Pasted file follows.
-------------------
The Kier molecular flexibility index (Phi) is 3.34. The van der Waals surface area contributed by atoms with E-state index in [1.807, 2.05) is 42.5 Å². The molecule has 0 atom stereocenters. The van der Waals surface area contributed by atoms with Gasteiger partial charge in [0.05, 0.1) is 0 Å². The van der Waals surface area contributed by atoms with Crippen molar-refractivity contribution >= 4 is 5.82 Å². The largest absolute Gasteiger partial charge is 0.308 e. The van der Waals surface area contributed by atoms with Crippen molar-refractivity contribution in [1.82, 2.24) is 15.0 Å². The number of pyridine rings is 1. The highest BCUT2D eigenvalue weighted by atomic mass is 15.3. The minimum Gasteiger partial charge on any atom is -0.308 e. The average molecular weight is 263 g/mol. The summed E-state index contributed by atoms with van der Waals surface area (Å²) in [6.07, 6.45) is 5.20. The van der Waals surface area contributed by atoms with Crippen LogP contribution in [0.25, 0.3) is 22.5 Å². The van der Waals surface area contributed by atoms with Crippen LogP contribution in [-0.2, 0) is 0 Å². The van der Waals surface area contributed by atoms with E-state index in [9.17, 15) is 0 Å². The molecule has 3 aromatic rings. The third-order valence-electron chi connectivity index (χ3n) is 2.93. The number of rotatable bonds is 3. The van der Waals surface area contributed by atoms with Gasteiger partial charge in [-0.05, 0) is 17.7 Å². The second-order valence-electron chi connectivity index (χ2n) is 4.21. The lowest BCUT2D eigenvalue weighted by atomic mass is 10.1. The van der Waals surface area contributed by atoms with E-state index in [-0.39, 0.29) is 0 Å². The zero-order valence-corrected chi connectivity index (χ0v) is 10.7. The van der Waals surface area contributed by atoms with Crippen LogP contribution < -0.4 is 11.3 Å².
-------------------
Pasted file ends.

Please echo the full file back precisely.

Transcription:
The Kier molecular flexibility index (Phi) is 3.34. The van der Waals surface area contributed by atoms with E-state index in [1.807, 2.05) is 42.5 Å². The molecule has 0 atom stereocenters. The van der Waals surface area contributed by atoms with Gasteiger partial charge in [0.05, 0.1) is 0 Å². The van der Waals surface area contributed by atoms with Crippen molar-refractivity contribution >= 4 is 5.82 Å². The largest absolute Gasteiger partial charge is 0.308 e. The van der Waals surface area contributed by atoms with Crippen molar-refractivity contribution in [1.82, 2.24) is 15.0 Å². The number of pyridine rings is 1. The highest BCUT2D eigenvalue weighted by atomic mass is 15.3. The minimum Gasteiger partial charge on any atom is -0.308 e. The average molecular weight is 263 g/mol. The summed E-state index contributed by atoms with van der Waals surface area (Å²) in [6.07, 6.45) is 5.20. The van der Waals surface area contributed by atoms with Crippen LogP contribution in [0.25, 0.3) is 22.5 Å². The van der Waals surface area contributed by atoms with Crippen LogP contribution in [-0.2, 0) is 0 Å². The van der Waals surface area contributed by atoms with E-state index in [9.17, 15) is 0 Å². The molecule has 3 aromatic rings. The third-order valence-electron chi connectivity index (χ3n) is 2.93. The number of rotatable bonds is 3. The van der Waals surface area contributed by atoms with Gasteiger partial charge in [-0.05, 0) is 17.7 Å². The second-order valence-electron chi connectivity index (χ2n) is 4.21. The lowest BCUT2D eigenvalue weighted by atomic mass is 10.1. The van der Waals surface area contributed by atoms with E-state index in [-0.39, 0.29) is 0 Å². The zero-order valence-corrected chi connectivity index (χ0v) is 10.7. The van der Waals surface area contributed by atoms with Crippen LogP contribution < -0.4 is 11.3 Å².